Dec. 31, 1972
NFC Championship Game at RFK Stadium
W, 26-3
"Just remember this. Forty men together can't lose." Those words, delivered by Redskins' coach George Allen before the 1972 NFC Championship game, provided the necessary inspiration to lead the Redskins into their first Super Bowl appearance and their first taste of glory since the 1940s. It took the Cowboys 24 minutes to record a first down on a day that belonged to the Redskins, although the game was still much in doubt entering the fourth quarter. Nursing a 10-3 lead, quarterback Billy Kilmer hit Hall-of-Fame receiver Charley Taylor with a memorable 45-yard touchdown strike on the period's first play that drew the curtains on the Cowboys and sealed a win that ended with Allen being carried off the field as the Redskins won their first championship of any kind in 30 years.

 Just about the only highlight of the Richie Petitbon era was a 35-16 victory over the Emmitt-less Cowboys. (Post File Photo)
Sept. 6, 1993
At RFK Stadium
W, 35-16
The Richie Petitbon era got off to an auspicious start on "Monday Night Football" as the Redskins enjoyed a moment of joyous optimism in their season-opener that would soon prove to be a stark contrast to the bitter journey the season would become. With Cowboys' running back Emmitt Smith home in Florida embroiled in a contract dispute, the Redskins would take advantage. Quarterback Mark Rypien, playing his final season in D.C., tossed three touchdown passes. Current Philadelphia Eagle Brian Mitchell rushed for 116 yards on 21 carries. Veteran receiver Art Monk got into the fray with a touchdown catch. Unfortunately, this was as good as it would get for Petitbon, who would be fired at the end of a 3-13 season.

Sept. 5, 1983
At RFK Stadium
L, 31-30
A game so memorable that it has been selected one of five finalists for the greatest Monday night game, the Redskins blow a 23-3 halftime lead and fall in their season-opener, their first game since beating the Miami Dolphins in Super Bowl XVII. Never has a Redskin team been so superior in one half and so god awful in the other. Quarterback Joe Theismannn was masterful, going 28-of-38 for 325 yards and two touchdowns and the Redskins dominated time of possession by 14 minutes. Although the defeat was a bitter pill to swallow, it did announce the arrival of future Hall-of-Famer Darrell Green, who raced by two teammates to chase down Cowboys' running back Tony Dorsett four yards shy of the goal line in the first half.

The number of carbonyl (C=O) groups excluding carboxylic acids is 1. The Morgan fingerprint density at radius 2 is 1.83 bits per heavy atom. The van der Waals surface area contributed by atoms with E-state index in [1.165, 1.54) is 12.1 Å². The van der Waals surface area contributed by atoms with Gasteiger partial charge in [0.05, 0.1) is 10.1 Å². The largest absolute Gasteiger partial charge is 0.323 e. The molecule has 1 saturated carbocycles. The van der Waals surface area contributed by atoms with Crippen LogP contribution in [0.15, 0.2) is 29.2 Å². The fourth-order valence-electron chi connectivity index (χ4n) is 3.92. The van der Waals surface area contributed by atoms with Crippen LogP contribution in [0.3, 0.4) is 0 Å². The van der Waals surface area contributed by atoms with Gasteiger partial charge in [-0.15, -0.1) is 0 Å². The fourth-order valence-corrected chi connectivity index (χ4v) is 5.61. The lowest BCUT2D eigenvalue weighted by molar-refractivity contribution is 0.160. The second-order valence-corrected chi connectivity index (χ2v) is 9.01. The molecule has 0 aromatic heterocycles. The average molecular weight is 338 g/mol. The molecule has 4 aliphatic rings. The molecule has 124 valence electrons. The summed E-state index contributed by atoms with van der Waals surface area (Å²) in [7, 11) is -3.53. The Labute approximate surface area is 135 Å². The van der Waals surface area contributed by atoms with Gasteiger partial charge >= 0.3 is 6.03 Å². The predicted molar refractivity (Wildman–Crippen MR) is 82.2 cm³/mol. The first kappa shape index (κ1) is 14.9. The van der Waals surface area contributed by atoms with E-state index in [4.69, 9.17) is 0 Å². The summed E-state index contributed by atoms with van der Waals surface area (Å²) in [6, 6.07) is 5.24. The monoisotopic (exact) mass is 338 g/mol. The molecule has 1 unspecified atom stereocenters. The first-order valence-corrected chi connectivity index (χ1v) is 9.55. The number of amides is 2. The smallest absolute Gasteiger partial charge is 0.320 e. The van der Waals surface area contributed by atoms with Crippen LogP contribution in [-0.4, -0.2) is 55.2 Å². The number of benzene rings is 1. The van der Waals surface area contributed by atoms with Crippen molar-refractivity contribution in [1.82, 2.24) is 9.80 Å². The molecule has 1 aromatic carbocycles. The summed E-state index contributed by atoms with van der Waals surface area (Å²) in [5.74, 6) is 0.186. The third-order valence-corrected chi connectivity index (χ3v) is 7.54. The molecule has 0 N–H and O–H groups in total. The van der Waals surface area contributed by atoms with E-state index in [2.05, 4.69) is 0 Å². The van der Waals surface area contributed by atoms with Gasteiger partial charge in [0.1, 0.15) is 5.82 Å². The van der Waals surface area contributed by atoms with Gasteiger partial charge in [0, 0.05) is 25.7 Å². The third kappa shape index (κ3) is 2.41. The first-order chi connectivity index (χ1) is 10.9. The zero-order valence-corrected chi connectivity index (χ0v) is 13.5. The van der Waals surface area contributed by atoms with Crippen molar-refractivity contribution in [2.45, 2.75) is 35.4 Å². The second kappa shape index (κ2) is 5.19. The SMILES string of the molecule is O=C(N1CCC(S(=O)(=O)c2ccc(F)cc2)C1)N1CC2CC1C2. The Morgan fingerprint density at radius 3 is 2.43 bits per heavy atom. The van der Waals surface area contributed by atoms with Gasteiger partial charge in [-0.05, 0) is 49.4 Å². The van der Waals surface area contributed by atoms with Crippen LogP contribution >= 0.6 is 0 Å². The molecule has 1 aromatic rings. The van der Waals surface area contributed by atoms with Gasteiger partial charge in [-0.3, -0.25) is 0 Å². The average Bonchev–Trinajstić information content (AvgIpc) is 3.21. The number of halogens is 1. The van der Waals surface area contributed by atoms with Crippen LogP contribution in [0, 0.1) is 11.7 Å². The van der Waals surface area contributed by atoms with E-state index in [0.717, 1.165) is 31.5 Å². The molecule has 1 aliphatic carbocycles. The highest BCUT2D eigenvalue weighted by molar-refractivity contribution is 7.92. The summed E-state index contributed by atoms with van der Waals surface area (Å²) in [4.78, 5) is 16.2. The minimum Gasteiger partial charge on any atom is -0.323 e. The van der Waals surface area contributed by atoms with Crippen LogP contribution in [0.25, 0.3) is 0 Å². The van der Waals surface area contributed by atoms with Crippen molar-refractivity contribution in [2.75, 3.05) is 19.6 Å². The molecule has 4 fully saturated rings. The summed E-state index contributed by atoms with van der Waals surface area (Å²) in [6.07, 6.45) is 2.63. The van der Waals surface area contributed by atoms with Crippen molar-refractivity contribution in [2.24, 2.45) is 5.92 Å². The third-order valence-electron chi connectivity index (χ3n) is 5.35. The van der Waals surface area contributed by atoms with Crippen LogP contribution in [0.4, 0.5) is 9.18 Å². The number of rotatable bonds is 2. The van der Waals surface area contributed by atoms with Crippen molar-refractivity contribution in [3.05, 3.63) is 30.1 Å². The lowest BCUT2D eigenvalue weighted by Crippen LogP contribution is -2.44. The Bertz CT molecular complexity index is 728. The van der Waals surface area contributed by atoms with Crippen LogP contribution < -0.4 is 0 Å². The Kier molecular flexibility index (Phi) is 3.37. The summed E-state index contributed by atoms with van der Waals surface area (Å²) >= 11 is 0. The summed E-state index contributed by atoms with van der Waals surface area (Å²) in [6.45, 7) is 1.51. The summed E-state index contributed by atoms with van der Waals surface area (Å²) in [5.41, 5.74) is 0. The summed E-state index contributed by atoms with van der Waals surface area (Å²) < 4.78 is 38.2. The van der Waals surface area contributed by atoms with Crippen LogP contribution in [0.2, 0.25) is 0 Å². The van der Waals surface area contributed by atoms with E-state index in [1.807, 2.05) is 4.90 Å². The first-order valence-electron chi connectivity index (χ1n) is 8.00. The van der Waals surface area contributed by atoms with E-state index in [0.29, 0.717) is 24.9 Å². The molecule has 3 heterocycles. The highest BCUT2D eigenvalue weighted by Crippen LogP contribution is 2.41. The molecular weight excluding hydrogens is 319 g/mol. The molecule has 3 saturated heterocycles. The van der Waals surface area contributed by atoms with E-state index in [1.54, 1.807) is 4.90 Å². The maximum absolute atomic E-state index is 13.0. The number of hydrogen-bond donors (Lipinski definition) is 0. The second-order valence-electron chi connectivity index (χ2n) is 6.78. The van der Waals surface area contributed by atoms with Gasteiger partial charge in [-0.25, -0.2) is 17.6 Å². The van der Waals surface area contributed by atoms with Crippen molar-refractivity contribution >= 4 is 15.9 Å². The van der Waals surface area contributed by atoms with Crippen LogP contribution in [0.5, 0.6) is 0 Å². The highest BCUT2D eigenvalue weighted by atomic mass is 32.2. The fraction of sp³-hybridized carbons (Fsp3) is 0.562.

Nov. 28, 1974
Thanksgiving Day at Texas Stadium
L, 24-23
Remember the Mad Bomber? The events that transpired during the final minute of this Thanksgiving Day epic will live in infamy for those who witnessed it. The Redskins were 35 seconds away from clinching a playoff berth when a rookie quarterback -- Clint Longley -- tossed an improbable 50-yard touchdown to Drew Pearson to give the Cowboys a shocking last-second victory. Washington did nearly everything imaginable to pull out this game, including forcing five turnovers and knocking starting quarterback Roger Staubach out of the game. But a blocked field goal and their inability to stop a neophyte quarterback making his first regular-season appearance still has Redskins' fans scratching their collective heads 28 years later.

Nov. 16, 1997
At Texas Stadium
L, 17-14
The Redskins were in total control for the first 55 minutes of a game they absolutely had to win when the Cowboys jump-started another miraculous comeback. With Dallas backed up on their 3-yard line with 5:48 left, quarterback Troy Aikman engineered a 97-yard touchdown drive, plus a two-point conversion, to pull the Cowboys even at 14-14. A devastating three-and-out on the Redskins' next possession precipitated a dismal 28-yard punt by Matt Turk, which gave the Cowboys prime field position. Twenty-eight yards later, Richie Cunningham booted a 42-yard field goal with four seconds remaining to give the Cowboys another unlikely win. The loss was symbolic of the maddening disasters that befell the Redskins during the Norv Turner era, and they would finish out of the playoffs once again that season.


Note: This is an unscientific survey of washingtonpost.com readers.

© Copyright 2002 washingtonpost.com